Guest essay by Eric Worrall
A new study suggests that climate change is increasing the risk of humans contracting the plague. But the risk factors identified, even if the study is right, seem entirely manageable.
The Plague Is More Likely Now Thanks to Climate Change
November 20, 2021 at 8:50 am
The risk of the plague spilling over from humans to animals in the western U.S. has increased since 1950 thanks to climate change, a new study has found. Importantly, the research gives valuable insights into how this deadly disease has historically moved and developed in the U.S., which can help us understand more about its future.
Yersinia pestis is the bacteria that causes plague — including that plague, the medieval Black Death, which killed around 25 million people over the course of four years in the 1300s. The bacteria is spread to humans from animals, most infamously rats, which carry plague-infested fleas on them. Scientists have theorised that the plague, like many other infectious diseases, will probably increase its spread to humans as the planet warms and people come into increasingly closer contact with wild animals.
But there’s not a lot of research out there on what historically are the best conditions for the plague to develop and get out of control. As a result, there are still a lot of big questions about the plague — like why it hasn’t spread to certain geographic areas, or why human cases don’t always overlap with where animals are carrying the disease — that remain unanswered.
The study found that rodent communities in certain areas at higher elevations were up to 40% more likely to harbour the disease, which the researchers say is attributable to warming since 1950. That, in turn, means that the risk of the plague spreading from rodents to humans also increased, albeit more slightly.
“It’s a big, messy, tangled system, and there’s a lot of different levers controlling the ecology of the disease,” Carlson said. “But as we start to identify the big ones, we can look at how the key variables have changed since 1950, and it turns out — more and more of this region is starting to match the conditions that allow plague to hang out in animals, and increasingly, to make the jump into people.”
The abstract of the study;
Plague risk in the western United States over seven decades of environmental change
After several pandemics over the last two millennia, the wildlife reservoirs of plague (Yersinia pestis) now persist around the world, including in the western United States. Routine surveillance in this region has generated comprehensive records of human cases and animal seroprevalence, creating a unique opportunity to test how plague reservoirs are responding to environmental change. Here, we test whether animal and human data suggest that plague reservoirs and spillover risk have shifted since 1950. To do so, we develop a new method for detecting the impact of climate change on infectious disease distributions, capable of disentangling long-term trends (signal) and interannual variation in both weather and sampling (noise). We find that plague foci are associated with high-elevation rodent communities, and soil biochemistry may play a key role in the geography of long-term persistence. In addition, we find that human cases are concentrated only in a small subset of endemic areas, and that spillover events are driven by higher rodent species richness (the amplification hypothesis) and climatic anomalies (the trophic cascade hypothesis). Using our detection model, we find that due to the changing climate, rodent communities at high elevations have become more conducive to the establishment of plague reservoirs—with suitability increasing up to 40% in some places—and that spillover risk to humans at mid-elevations has increased as well, although more gradually. These results highlight opportunities for deeper investigation of plague ecology, the value of integrative surveillance for infectious disease geography, and the need for further research into ongoing climate change impacts.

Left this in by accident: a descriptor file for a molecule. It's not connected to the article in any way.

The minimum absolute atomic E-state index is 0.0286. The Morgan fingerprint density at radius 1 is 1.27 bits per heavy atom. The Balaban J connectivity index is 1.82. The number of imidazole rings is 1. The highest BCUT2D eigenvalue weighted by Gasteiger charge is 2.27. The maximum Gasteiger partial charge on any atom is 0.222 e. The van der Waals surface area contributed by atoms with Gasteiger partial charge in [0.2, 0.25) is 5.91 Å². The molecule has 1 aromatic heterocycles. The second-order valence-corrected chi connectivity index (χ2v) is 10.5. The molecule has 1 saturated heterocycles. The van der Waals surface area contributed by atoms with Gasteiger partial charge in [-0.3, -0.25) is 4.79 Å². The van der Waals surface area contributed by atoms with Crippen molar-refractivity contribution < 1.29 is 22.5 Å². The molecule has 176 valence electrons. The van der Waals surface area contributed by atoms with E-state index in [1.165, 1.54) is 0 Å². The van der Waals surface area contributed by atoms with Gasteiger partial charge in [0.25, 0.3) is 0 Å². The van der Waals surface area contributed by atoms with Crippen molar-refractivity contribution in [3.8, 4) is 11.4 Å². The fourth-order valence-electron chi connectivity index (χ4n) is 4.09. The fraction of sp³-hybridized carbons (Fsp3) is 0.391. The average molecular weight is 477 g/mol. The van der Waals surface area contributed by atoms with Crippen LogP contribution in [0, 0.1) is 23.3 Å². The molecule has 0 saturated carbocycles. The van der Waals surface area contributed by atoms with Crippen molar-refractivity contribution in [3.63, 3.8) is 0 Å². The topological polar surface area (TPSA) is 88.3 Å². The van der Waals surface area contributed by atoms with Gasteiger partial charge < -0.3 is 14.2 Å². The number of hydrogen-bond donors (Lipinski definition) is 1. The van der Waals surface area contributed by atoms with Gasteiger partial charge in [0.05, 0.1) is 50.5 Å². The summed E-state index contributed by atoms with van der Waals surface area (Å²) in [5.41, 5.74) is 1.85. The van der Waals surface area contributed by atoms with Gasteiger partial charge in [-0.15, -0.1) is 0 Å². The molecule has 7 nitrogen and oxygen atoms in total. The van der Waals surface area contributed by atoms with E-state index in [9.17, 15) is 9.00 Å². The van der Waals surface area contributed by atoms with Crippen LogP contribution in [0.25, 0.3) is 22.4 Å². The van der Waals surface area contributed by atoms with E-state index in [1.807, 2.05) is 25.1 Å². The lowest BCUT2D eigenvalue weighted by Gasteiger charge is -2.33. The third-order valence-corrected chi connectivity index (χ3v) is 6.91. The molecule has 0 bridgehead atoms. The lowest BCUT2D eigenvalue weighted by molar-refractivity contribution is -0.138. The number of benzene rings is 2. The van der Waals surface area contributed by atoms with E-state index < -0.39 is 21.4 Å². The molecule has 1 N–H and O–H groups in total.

The plague is treatable with modern antibiotics, though it still kills a handful of people in the USA every year – antibiotic treatment has to be started very quickly when plague is suspected, for a good chance of survival. Regions where plague is endemic maintain vigilance against outbreaks.
I learned something new about plague – the study suggests it can persist in soil, like anthrax, allowing it to re-emerge sporadically and infect local wildlife even if all living carriers are eliminated, though plague is sensitive to soil chemistry – only some soils are suitable.
I think the biggest weakness with the study is in my opinion the study does not delve deeply enough into why modern plague distributions are tied to a small number of species. Plague can famously infect a very broad range of mammals. The study briefly mentions this issue, but I would have like to see more depth on why modern plague is so restricted.
Given some of the species of known reservoir animals are protected species, I strongly suspect the reason why plague is still endemic in some regions of the USA, is nobody has baited and eradicated the reservoir animals. If an unacceptable threat to human life emerged, an intensive culling programme which included protected species which are known carriers would likely quell the threat, regardless of any climatic factors.